Radiative Forcing of Climate Change

Physicist Joanna D. Haigh on greenhouse gases, the impact of aerosols on climate change, and how clouds reflect radiation

videos | September 5, 2017

The video is a part of the project British Scientists produced in collaboration between Serious Science and the British Council.

I’m going to talk about radiative forcing of climate change. In order to understand that, we need to understand about the radiation balance of the Earth. If we consider the Earth as a planet sitting bathed in solar radiation, we can see that it’s going to absorb some of the solar radiation. On average ,if there’s no climate change and if we average over the globe and over a year the amount of solar radiation absorbed, the heat of that, must equal the amount of heat radiation leaving. There’s a radiation balance between the solar radiation absorbed and the heat radiation emitted.

Distributed over the globe, of course, that’s quite different. It’s going to be different at different parts of the globe, but let’s just think of the Earth of a sort of planet sitting in space. That will vary over the year. As the Earth moves around the Sun there will be different parts of the planet receiving different amounts of solar radiation. Geographically, it will vary too. But when we look at the planet as a whole, we see the radiation coming in equals a radiation going out. When we talk about radiative forcing of climate change, we’re going to think about a disbalance in this radiation budget.

First of all, I’ll talk a little bit about what happens to the radiation inside the climate system. The sun’s radiation arrives on the outside of the atmosphere and it will penetrate the atmosphere, about half of it gets through to the surface and heats the surface, about a third or a quarter gets scattered back to space, and the rest of its absorbed within the atmosphere. When it heats the surface, the surface gets hot and that emits heat radiation, and that heat radiation starts to transfer up through the atmosphere, but it is strongly absorbed by the atmosphere and in particular by the gases that become known to be called as greenhouse gases. The strongest greenhouse gas is water vapor. That’s perfectly natural in the atmosphere and that will absorb a significant proportion of the amount of radiation that’s leaving the surface.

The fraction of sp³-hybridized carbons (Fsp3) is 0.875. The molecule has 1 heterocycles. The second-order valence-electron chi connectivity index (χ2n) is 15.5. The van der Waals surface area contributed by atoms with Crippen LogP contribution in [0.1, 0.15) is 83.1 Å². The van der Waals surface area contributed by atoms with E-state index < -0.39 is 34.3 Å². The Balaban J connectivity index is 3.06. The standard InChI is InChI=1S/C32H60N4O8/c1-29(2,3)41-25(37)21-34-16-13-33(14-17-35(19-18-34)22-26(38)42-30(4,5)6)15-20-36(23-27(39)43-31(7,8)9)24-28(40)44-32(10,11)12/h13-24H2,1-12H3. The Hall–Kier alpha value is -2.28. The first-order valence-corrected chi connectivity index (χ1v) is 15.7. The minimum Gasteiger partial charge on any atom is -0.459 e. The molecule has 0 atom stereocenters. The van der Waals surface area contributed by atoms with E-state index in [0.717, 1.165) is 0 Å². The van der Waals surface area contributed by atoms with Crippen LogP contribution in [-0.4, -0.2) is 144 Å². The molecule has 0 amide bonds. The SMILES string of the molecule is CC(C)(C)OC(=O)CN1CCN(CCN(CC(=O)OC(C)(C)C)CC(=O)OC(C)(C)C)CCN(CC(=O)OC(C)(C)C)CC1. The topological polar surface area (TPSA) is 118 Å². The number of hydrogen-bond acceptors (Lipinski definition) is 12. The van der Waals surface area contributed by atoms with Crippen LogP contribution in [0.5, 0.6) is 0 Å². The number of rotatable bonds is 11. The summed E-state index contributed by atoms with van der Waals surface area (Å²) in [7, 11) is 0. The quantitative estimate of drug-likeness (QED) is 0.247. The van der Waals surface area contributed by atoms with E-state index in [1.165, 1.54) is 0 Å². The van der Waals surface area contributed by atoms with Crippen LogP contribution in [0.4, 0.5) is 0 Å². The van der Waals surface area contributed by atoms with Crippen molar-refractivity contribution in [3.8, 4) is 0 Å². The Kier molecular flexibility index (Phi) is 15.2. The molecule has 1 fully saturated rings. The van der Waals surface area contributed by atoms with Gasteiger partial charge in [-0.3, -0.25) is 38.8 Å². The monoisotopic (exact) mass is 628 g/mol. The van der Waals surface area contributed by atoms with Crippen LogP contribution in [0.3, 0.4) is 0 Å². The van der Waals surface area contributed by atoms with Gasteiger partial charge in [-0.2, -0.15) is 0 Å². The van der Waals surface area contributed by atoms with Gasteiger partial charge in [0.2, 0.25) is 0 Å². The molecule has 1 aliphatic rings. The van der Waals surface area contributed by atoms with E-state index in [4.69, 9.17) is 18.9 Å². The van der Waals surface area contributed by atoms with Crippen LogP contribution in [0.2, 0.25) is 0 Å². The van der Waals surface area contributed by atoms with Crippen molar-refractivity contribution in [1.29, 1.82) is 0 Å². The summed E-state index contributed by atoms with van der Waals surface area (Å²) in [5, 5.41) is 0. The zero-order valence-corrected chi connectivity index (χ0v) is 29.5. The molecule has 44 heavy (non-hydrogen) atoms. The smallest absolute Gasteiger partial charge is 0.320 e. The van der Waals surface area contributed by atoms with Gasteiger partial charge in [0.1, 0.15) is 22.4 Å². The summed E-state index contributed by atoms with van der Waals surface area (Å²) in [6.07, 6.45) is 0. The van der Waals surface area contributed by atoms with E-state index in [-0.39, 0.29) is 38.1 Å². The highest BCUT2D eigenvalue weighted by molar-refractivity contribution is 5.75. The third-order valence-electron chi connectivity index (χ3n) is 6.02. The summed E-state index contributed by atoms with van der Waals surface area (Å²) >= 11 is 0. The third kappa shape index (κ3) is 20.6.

With all that being equal that the surface temperature of the Earth is 30 degrees warmer, because there’s an atmosphere there, because it’s absorbing the heat radiation, it’s acting like a blanket. It would be the case if there was no atmosphere and it was just a planet sitting bathed in solar radiation. We can see now that the radiation balance at different levels in the atmosphere is very important to determining the climate and determining the surface temperature on the Earth.

Climatologist Thomas Stocker on climate simulations, reaching limits of adaptation, and the 'business as usual' scenario
Now, I’ve mentioned water vapor is the most important greenhouse gas. The second most important one is carbon dioxide, and naturally occurring carbon dioxide does about 1/3 of the amount of water vapor in terms of trapping the heat radiation. When we talk about climate change, of course, we’re going to be considering how the variation in greenhouse gases will affect the surface temperature.

Other factors that affect the radiation balance are the reflectivity of the planet. I mentioned that some of the solar radiation was getting scattered back to space. That is by clouds and also by bright surfaces like ice and deserts, and also particulates in the atmosphere will reflect sunshine back to space. So, any changes in those properties will also affect the climate.

When we think about climate change and radiative forcing of climate change, we’re thinking about how any of these things affect the radiation balance. The concept of radiative forcing is very useful because what we found by experiments and observation is that if you get something that forces a net imbalance in the radiation at the top of the atmosphere, that is linearly related to a change in surface temperature. For example, the global average radiation coming in and radiation going out is about 240W/m2 over the Earth surface. If you change that by 4W/m2, you will get a global surface temperature change of something like 2 degrees.

It doesn’t matter what’s causing the forcing – just the magnitude will give you that result. It’s a very useful concept, because it means if we can calculate the radiation change, the radiative forcing, we get a very approximate, it is approximate, but it is the first idea of what the surface temperature response will be. We don’t have to run the very complicated climate models and use loads and loads of computer time to get this very first idea of what the magnitude of the effect will be. We calculate potential radiative forcing due to these different factors and we can thereby compare their different effects.

A very obvious one would be if the Sun suddenly put out more energy that would be a positive radiative forcing. If we put more carbon dioxide and other greenhouse gases into the atmosphere, that traps the heat radiation. That’s a positive radiative forcing. If we put more particulates in the atmosphere or brighten the surface somehow – you can brighten the surface by chopping down trees and making more deserts – that will be more reflection of solar radiation back to space. That’s a negative radiative forcing. We can calculate the radiative forcing due to any of these different factors, and that will give us an idea of what the climate change impact globally averaged at the surface will be. It doesn’t give us any details, but it gives us an order of magnitude.